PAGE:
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Posts from the ‘Primates’ Category

Nonhuman Rights Project on ‘Colbert Report’

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Legal rights for animals?? Expect Stephen Colbert to be suitably shocked, horrified and appalled when, in character as the classic right-wing bloviator, he welcomes Steven Wise of the Nonhuman Rights Project as his special guest, Thursday evening, on The Colbert Report. Read more

Chimpanzee Personalities Almost Identical to Humans


A new study of captive chimpanzees concludes that the personality traits of chimpanzees are almost identical to those of humans.

I asked psychologist Sam Gosling of the University of Texas at Austin what's been learned from the study. Prof. Gosling didn't take part in this particular research, but, as one of the first people to study personality in nonhuman animals, he has perhaps the best overview of personality in all kinds of animals, both human and nonhuman.

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Chatting with Charles Siebert

Charles Siebert's New York Times story about the Nonhuman Rights Project has stirred lots of interest around the country in last few days.

Among other scoops, Siebert was able to talk with the judge who ruled in the case of Tommy the chimpanzee. I talked with him about that conversation, about the two years he spent preparing the article, and about what he's working on now.

Unlocking the Cage

For the last two years, Academy Award-winning movie maker D.A. Pennebaker and Oscar nominee Chris Hegedus have been following the work of Steven M. Wise and the Nonhuman Rights Project for their upcoming movie Unlocking the Cage.

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Q & A with Steven M. Wise

Steven M. Wise, President of the Nonhuman Rights Project President, answers some of the questions we’ve been receiving in the wake of the cover story in the New York Times magazine.

First: “Why can’t a humane society or local authorities just go in and rescue those poor chimpanzees?”

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Our First Plaintiff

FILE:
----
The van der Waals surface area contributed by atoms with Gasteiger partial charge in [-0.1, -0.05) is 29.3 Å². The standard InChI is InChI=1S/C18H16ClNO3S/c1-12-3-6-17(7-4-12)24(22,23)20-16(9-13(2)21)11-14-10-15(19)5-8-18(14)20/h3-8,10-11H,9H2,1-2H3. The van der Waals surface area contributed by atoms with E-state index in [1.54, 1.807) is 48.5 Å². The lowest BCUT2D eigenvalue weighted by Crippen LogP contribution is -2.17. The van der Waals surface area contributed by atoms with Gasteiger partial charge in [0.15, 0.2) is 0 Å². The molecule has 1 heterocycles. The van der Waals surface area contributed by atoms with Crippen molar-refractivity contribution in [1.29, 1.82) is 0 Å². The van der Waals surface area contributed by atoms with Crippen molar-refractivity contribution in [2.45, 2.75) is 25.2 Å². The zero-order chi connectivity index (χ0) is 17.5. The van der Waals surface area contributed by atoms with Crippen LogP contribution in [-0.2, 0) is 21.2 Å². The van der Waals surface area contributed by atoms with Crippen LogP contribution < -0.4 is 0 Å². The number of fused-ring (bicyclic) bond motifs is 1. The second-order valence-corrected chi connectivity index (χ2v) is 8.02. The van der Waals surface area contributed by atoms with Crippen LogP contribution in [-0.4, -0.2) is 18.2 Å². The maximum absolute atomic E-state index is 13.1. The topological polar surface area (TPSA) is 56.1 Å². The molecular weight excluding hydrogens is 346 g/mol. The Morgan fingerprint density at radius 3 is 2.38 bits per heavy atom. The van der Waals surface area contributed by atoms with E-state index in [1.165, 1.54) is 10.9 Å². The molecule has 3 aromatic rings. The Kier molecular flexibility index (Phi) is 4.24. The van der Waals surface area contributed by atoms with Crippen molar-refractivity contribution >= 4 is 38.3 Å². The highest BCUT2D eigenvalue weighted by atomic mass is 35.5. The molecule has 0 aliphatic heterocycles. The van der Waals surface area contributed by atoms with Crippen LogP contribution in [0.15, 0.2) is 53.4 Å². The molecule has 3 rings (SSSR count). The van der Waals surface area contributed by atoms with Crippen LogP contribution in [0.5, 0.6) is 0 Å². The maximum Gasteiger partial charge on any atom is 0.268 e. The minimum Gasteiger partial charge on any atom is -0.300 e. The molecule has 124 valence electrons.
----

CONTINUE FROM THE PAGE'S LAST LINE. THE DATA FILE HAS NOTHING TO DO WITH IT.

Our plaintiff did not walk into our office; he couldn’t. When we last saw him, he was being held captive in solitary confinement in a small, dank, cement cage in a dark shed in temperatures 40 degrees below his native land.

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Nonhuman Rights Project Is New York Times Magazine Cover Story

charles-siebert-042314Renowned author and journalist Charles Siebert writes about the Nonhuman Rights Project for this week's cover story in the New York Times Magazine.

Siebert accompanies attorney Steven Wise as he drives to the used trailer lot where Tommy the chimpanzee is being held in a dark shed. He attends the many meetings where the legal team is preparing the lawsuits on behalf of Tommy, Kiko, Hercules and Leo. And in December 2013 he follows Wise as those first, groundbreaking cases go to court in New York State.

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The New Conversation about Persons

ape-human-02When the Nonhuman Rights Project filed its first three lawsuits earlier this month, inviting judges in New York State to recognize four captive chimpanzees as “legal persons” with the right to bodily liberty, we were not expecting to set off a worldwide conversation.

But that’s exactly what’s happened – hundreds of articles, posts, comments, videos, chat sessions, conferences and general discussions in dozens of countries.

While the legal cases work their way through the higher courts over the coming months, it seems that this new conversation is one whose time has come. Our relationship, as humans, with our fellow animals is so damaged that few issues could be more important than how we relate to the natural world in the years ahead.

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Chimpanzee Personhood: What the Media Said

As soon as we started filing our first three lawsuits last week, we were deluged with media interest from around the world. Here are just a few links to some of the hundreds of reports:

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Chimpanzee Personhood: What the Judges Said

It's a little unusual for a judge to wish you good luck as you head off to appeal his decision. But that's exactly what happened when the Nonhuman Rights Project went before the Hon. Joseph Sise in a county court last week.

It was the first of three court proceedings on behalf of four chimpanzees in New York State – Tommy, Kiko, Hercules and Leo – whom we're seeking to have released to sanctuaries.

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First-Ever Lawsuit Filed for Chimpanzee Seeking Legal Personhood